We can do better – so, we introduced a generic build machine that simply has Docker installed. This is how we use it to build our new project.

Dockerfile Defines the Build Image

We want projects to "bring their build dependencies with them as code". To do this, we include a Dockerfile in the source code repository, which instructs Docker how to build an image that contains all the project's build dependencies. Here's the Dockerfile for building the ts-benchmark project:

FROM golang

RUN mkdir -p /go/src/contrast && \
   apt-get update && \
   apt-get install -y zip && \
   go get -u

In case you're not familiar with Dockerfiles, let’s break down these two lines. 

  1. `FROM golang` starts with a base image: the official golang Docker image which includes the `go` executable.
  2. `RUN ...` executes a shell script, which installs some additional dependencies needed by our Go project to build the image.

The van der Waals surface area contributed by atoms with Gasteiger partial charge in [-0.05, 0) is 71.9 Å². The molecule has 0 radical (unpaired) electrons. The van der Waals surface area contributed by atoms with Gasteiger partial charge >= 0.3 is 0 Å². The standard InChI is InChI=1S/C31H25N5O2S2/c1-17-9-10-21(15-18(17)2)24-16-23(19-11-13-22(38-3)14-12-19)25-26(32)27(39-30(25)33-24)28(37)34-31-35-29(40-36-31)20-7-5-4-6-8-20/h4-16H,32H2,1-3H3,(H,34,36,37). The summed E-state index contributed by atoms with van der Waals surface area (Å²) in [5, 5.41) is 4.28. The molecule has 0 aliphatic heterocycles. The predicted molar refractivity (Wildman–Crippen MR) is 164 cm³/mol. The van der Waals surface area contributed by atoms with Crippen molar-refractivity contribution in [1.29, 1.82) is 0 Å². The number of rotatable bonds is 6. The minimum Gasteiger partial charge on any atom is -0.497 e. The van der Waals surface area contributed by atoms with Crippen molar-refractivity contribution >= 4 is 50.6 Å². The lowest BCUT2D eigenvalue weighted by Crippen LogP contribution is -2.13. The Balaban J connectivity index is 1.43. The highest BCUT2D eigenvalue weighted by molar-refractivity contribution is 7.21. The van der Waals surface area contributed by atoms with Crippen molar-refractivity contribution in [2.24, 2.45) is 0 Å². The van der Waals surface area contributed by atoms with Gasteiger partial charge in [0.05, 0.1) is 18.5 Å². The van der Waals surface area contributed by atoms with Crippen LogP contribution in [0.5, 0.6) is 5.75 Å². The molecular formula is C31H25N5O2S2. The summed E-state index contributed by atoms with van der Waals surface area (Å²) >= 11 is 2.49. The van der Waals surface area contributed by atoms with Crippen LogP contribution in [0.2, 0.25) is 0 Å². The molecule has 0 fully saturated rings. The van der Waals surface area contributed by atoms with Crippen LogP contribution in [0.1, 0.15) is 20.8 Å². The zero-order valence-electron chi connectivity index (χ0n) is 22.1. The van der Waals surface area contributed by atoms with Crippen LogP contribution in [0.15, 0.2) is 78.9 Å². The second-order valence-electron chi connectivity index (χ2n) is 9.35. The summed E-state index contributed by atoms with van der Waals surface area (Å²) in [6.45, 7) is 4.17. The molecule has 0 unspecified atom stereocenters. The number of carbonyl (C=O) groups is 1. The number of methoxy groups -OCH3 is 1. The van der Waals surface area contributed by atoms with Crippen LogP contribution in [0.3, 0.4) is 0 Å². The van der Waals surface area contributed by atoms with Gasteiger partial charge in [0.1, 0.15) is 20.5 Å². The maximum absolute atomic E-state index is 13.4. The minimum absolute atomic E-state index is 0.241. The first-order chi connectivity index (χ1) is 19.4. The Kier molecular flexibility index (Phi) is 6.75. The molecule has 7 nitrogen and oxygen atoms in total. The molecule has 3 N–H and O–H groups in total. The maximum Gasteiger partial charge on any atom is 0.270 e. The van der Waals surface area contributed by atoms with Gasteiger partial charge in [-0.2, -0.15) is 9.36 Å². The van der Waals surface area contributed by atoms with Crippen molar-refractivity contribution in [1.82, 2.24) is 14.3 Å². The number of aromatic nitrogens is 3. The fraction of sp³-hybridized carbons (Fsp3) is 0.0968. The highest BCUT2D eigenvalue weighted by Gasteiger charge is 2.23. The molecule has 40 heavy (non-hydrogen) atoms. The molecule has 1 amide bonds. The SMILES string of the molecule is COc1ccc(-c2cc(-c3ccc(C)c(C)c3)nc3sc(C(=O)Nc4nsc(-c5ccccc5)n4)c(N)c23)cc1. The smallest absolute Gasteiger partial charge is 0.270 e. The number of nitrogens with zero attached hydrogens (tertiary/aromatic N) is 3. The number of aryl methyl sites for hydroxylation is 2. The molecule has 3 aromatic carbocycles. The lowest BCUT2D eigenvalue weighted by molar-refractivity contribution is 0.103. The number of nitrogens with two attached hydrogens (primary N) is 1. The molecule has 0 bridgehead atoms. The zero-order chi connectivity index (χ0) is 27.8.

Run the Build Inside a Container

Remember – the goal is to build our project using a Docker container that contains all the necessary build dependencies. For those of you who aren’t familiar with Docker, let’s quickly review some terminology:

  • Docker image: Immutable image of a Linux file system. Docker has lots of these readily available in the public repository (e.g. MySQL image); or, you can build your own, like we’re doing with the Dockerfile.

  • Docker container: Process running inside a Linux container created from a Docker image.

The Dockerfile defines how to create a Docker image with all the build dependencies installed. We’ll then use a shell script to build our Docker image, and run the build in a Docker container made from that image. Let's break down an example shell script for the ts-benchmark project: 

#!/bin/bash -eu
# - builds the project in a docker container
this_dir=$(dirname $0)
cd $this_dir/..

docker build -t tsbenchmark-build .

docker run --rm -v $(pwd):/go/src/contrast/tsbenchmark:rw -w /go/src/contrast/tsbenchmark --entrypoint /usr/bin/make tsbenchmark-build linux